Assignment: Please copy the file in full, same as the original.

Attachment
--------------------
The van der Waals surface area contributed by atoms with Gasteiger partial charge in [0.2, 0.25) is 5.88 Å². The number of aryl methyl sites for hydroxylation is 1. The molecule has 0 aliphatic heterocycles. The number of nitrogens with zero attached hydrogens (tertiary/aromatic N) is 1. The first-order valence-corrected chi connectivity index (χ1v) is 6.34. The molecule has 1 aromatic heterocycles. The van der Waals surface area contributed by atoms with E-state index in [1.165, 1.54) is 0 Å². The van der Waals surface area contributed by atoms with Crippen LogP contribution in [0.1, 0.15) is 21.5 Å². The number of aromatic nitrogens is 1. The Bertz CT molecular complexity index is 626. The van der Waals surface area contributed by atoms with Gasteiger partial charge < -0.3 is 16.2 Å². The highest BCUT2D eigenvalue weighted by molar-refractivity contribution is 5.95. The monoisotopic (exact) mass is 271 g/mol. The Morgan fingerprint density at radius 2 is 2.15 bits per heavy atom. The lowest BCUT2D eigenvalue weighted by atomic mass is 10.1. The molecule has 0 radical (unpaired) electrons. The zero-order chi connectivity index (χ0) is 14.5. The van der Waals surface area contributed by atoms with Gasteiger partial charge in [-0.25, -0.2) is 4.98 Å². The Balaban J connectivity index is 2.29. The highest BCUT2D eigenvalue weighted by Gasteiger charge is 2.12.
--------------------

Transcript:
The van der Waals surface area contributed by atoms with Gasteiger partial charge in [0.2, 0.25) is 5.88 Å². The number of aryl methyl sites for hydroxylation is 1. The molecule has 0 aliphatic heterocycles. The number of nitrogens with zero attached hydrogens (tertiary/aromatic N) is 1. The first-order valence-corrected chi connectivity index (χ1v) is 6.34. The molecule has 1 aromatic heterocycles. The van der Waals surface area contributed by atoms with E-state index in [1.165, 1.54) is 0 Å². The van der Waals surface area contributed by atoms with Crippen LogP contribution in [0.1, 0.15) is 21.5 Å². The number of aromatic nitrogens is 1. The Bertz CT molecular complexity index is 626. The van der Waals surface area contributed by atoms with Gasteiger partial charge < -0.3 is 16.2 Å². The highest BCUT2D eigenvalue weighted by molar-refractivity contribution is 5.95. The monoisotopic (exact) mass is 271 g/mol. The Morgan fingerprint density at radius 2 is 2.15 bits per heavy atom. The lowest BCUT2D eigenvalue weighted by atomic mass is 10.1. The molecule has 0 radical (unpaired) electrons. The zero-order chi connectivity index (χ0) is 14.5. The van der Waals surface area contributed by atoms with Gasteiger partial charge in [-0.25, -0.2) is 4.98 Å². The Balaban J connectivity index is 2.29. The highest BCUT2D eigenvalue weighted by Gasteiger charge is 2.12.